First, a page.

Date of Award
Master of Arts (MA)
Sarah H. Heil
Background: Approximately 70% of US adults currently receiving opioid agonist treatment (OAT) for opioid use disorder are of reproductive age. Among women receiving OAT at risk of having an unintended pregnancy, typically less than half report any current contraceptive use compared to 90% in the general population. In addition, the rate of unintended pregnancy among women receiving OAT is disproportionately higher than the general population (~80% vs. 45%, respectively). Lack of knowledge about family planning may be contributing to decreased rates of contraceptive use and increased rates of unintended pregnancy among women receiving OAT.
Method: Participants were a convenience sample of women and men receiving OAT or a comparison group receiving primary care (PC) services. Family planning knowledge was assessed with the recently validated Contraceptive Knowledge Assessment (CKA), a self-administered 25-question multiple-choice survey. A two-way ANOVA, with fixed factors (i.e. patient sample and sex), compared the total number of correct responses for all questions and five more specific content areas (p<.05).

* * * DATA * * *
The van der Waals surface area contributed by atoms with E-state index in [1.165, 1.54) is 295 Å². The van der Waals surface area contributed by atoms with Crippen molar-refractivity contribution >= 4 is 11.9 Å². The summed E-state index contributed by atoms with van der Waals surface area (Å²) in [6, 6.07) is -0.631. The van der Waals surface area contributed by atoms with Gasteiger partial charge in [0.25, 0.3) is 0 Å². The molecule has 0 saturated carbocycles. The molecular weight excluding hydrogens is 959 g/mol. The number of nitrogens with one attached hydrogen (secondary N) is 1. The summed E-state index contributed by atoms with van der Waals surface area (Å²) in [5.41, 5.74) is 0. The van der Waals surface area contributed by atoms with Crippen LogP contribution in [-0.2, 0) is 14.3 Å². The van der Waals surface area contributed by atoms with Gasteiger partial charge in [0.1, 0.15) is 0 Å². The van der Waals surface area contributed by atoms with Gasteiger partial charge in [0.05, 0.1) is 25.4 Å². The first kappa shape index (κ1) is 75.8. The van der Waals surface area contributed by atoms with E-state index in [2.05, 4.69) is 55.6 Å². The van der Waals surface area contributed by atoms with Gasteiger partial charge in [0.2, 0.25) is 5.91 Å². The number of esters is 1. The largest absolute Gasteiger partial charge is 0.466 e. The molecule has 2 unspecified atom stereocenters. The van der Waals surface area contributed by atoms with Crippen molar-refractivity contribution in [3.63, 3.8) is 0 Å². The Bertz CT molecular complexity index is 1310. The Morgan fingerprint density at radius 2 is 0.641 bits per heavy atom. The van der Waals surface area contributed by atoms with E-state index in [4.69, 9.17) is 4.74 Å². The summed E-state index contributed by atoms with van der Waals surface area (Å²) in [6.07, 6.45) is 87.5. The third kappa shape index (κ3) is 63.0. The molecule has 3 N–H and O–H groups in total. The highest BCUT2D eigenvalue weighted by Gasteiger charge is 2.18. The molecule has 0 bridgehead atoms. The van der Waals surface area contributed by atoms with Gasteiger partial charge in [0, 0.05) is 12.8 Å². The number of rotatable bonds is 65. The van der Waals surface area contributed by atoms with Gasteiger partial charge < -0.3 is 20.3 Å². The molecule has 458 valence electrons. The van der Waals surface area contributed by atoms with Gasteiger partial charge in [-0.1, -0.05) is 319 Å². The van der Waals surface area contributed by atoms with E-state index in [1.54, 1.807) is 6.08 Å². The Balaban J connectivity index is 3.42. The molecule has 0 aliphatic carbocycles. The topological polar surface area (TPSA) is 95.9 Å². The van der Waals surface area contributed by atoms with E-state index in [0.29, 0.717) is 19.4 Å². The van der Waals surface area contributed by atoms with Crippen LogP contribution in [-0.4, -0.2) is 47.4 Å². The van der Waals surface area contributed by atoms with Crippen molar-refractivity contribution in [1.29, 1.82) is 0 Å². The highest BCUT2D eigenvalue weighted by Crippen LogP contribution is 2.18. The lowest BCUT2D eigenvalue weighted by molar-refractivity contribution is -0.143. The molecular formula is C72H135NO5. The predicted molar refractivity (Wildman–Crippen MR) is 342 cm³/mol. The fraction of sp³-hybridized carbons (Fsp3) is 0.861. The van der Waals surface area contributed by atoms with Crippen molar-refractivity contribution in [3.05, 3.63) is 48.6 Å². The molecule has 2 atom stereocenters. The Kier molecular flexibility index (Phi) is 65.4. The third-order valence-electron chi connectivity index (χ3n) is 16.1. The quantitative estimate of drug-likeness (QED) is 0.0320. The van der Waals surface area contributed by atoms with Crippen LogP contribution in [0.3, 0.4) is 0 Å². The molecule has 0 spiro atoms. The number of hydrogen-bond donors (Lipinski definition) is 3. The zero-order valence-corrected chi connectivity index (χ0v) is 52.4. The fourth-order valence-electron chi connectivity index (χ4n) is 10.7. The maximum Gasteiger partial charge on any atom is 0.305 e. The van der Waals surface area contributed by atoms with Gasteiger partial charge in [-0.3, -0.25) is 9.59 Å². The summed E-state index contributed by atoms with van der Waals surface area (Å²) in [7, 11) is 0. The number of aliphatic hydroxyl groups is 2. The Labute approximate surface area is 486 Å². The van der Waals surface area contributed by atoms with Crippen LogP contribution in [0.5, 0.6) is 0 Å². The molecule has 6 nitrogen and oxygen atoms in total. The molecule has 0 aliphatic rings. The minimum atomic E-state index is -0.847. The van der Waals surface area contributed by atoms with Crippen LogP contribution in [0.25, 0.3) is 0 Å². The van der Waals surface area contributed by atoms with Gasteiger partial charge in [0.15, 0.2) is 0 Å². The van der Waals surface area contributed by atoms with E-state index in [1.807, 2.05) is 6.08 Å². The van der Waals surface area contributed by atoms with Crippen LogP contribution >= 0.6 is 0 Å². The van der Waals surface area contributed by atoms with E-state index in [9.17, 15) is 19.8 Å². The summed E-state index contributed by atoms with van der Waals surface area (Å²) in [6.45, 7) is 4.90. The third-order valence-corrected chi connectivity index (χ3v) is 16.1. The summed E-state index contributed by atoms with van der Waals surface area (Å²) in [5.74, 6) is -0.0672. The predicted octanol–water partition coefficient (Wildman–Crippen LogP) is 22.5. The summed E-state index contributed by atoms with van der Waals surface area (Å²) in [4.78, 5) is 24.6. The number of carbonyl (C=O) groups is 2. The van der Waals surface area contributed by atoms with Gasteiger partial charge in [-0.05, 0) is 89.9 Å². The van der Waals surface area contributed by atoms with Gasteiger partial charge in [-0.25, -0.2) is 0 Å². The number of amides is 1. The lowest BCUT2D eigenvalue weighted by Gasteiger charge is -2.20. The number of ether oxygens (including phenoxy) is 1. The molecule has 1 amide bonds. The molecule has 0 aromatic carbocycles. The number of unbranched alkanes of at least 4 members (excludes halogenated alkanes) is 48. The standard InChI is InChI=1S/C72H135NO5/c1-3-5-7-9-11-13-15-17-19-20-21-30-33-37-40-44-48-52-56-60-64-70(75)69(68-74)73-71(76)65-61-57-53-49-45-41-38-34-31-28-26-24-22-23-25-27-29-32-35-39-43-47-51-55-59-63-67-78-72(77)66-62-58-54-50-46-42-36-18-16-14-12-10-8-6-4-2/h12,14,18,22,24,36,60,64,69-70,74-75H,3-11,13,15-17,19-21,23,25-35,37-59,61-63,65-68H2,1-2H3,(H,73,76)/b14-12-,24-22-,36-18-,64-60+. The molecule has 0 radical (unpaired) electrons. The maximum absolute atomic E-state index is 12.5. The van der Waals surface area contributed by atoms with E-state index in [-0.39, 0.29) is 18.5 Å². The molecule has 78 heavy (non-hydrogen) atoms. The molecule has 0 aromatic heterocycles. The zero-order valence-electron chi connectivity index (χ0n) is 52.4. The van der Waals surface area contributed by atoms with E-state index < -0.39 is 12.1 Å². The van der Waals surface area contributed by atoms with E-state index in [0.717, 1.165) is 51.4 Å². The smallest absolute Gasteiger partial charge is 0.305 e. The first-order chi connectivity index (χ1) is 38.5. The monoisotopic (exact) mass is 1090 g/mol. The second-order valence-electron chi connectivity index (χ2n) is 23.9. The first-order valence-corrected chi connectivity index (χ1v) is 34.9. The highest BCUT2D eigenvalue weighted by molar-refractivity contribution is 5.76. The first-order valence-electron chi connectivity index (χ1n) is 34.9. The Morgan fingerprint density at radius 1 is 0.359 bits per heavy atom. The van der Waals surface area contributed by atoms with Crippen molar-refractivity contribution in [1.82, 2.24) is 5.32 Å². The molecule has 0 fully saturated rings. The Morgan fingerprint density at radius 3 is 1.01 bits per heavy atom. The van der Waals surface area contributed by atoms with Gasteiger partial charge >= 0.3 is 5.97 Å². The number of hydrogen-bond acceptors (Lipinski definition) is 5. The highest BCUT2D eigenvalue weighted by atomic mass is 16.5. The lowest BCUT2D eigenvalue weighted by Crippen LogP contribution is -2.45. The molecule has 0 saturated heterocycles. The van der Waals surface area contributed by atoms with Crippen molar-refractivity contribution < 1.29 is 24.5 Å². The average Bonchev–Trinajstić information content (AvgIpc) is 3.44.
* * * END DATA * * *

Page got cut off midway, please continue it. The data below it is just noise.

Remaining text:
Results: Overall, 332 participants completed this survey. The mean percent of total correct responses was significantly lower in the OAT sample (n=167) compared to the PC sample (n=165), 47% vs. 53% correct, respectively (p<.001) or approximately 1.5 questions less. The mean percent of correct responses in four of the five content areas was also lower among the OAT sample compared to the PC sample (ps<.01). The mean percent of total correct responses was significantly higher among women (n=169) than men (n=163), 56% vs. 44% correct, respectively (p<.0001) or approximately 3 questions more. The percent of correct responses in four of the five content areas was also higher among women than men (ps<.01).
Conclusion: Given the substantial discrepancy in rates of contraceptive use and unintended pregnancy between individuals receiving OAT and the general population, it is somewhat unexpected that individuals receiving OAT did not have lower levels of family planning knowledge, although patients in both samples only answered approximately 50% of the questions correctly. Results from the present study suggest deficits in family planning knowledge, while statistically significant, may be less clinically so. Overall, lack of family planning knowledge is likely only playing a small role in population differences in contraceptive use and unintended pregnancy and interventions aimed at decreasing these differences will need to address other barriers to accessing family planning services and utilizing contraception in this population.
Number of Pages
Melbostad, Heidi S., "Comparing Family Planning Knowledge Among Females and Males Receiving Opioid Agonist Treatment or Seeking Primary Care Services" (2019). Graduate College Dissertations and Theses. 1137.